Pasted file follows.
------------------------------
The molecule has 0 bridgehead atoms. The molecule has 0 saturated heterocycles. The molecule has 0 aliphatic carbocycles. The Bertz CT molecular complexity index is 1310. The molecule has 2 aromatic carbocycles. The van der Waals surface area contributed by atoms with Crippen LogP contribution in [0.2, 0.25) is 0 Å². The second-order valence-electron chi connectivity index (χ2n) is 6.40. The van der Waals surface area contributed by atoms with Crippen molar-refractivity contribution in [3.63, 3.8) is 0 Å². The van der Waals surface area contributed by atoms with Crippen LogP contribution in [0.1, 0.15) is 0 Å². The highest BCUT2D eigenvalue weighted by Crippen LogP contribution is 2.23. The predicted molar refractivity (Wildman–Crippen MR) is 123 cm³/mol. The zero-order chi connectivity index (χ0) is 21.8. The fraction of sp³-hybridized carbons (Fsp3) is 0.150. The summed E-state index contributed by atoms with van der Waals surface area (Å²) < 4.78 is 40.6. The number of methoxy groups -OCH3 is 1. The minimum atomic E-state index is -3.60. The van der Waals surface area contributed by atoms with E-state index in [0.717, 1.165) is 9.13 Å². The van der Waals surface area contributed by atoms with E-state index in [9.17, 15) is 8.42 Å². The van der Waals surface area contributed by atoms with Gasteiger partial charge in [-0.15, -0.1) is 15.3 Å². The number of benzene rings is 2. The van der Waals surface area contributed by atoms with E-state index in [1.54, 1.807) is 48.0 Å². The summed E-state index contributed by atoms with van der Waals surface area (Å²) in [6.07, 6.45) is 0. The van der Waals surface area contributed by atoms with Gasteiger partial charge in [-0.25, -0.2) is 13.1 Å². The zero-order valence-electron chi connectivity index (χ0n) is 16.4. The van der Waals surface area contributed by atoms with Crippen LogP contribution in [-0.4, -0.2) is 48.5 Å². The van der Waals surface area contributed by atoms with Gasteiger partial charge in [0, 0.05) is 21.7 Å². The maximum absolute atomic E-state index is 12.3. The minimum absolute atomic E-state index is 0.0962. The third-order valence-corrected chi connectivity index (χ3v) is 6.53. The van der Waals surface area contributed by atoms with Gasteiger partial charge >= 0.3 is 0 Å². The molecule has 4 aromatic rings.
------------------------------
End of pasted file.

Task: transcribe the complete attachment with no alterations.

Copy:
The molecule has 0 bridgehead atoms. The molecule has 0 saturated heterocycles. The molecule has 0 aliphatic carbocycles. The Bertz CT molecular complexity index is 1310. The molecule has 2 aromatic carbocycles. The van der Waals surface area contributed by atoms with Crippen LogP contribution in [0.2, 0.25) is 0 Å². The second-order valence-electron chi connectivity index (χ2n) is 6.40. The van der Waals surface area contributed by atoms with Crippen molar-refractivity contribution in [3.63, 3.8) is 0 Å². The van der Waals surface area contributed by atoms with Crippen LogP contribution in [0.1, 0.15) is 0 Å². The highest BCUT2D eigenvalue weighted by Crippen LogP contribution is 2.23. The predicted molar refractivity (Wildman–Crippen MR) is 123 cm³/mol. The zero-order chi connectivity index (χ0) is 21.8. The fraction of sp³-hybridized carbons (Fsp3) is 0.150. The summed E-state index contributed by atoms with van der Waals surface area (Å²) < 4.78 is 40.6. The number of methoxy groups -OCH3 is 1. The minimum atomic E-state index is -3.60. The van der Waals surface area contributed by atoms with E-state index in [0.717, 1.165) is 9.13 Å². The van der Waals surface area contributed by atoms with E-state index in [9.17, 15) is 8.42 Å². The van der Waals surface area contributed by atoms with Gasteiger partial charge in [-0.15, -0.1) is 15.3 Å². The number of benzene rings is 2. The van der Waals surface area contributed by atoms with E-state index in [1.54, 1.807) is 48.0 Å². The summed E-state index contributed by atoms with van der Waals surface area (Å²) in [6.07, 6.45) is 0. The van der Waals surface area contributed by atoms with Gasteiger partial charge in [-0.25, -0.2) is 13.1 Å². The zero-order valence-electron chi connectivity index (χ0n) is 16.4. The van der Waals surface area contributed by atoms with Crippen LogP contribution in [-0.4, -0.2) is 48.5 Å². The van der Waals surface area contributed by atoms with Gasteiger partial charge in [0, 0.05) is 21.7 Å². The maximum absolute atomic E-state index is 12.3. The minimum absolute atomic E-state index is 0.0962. The third-order valence-corrected chi connectivity index (χ3v) is 6.53. The van der Waals surface area contributed by atoms with Gasteiger partial charge >= 0.3 is 0 Å². The molecule has 4 aromatic rings.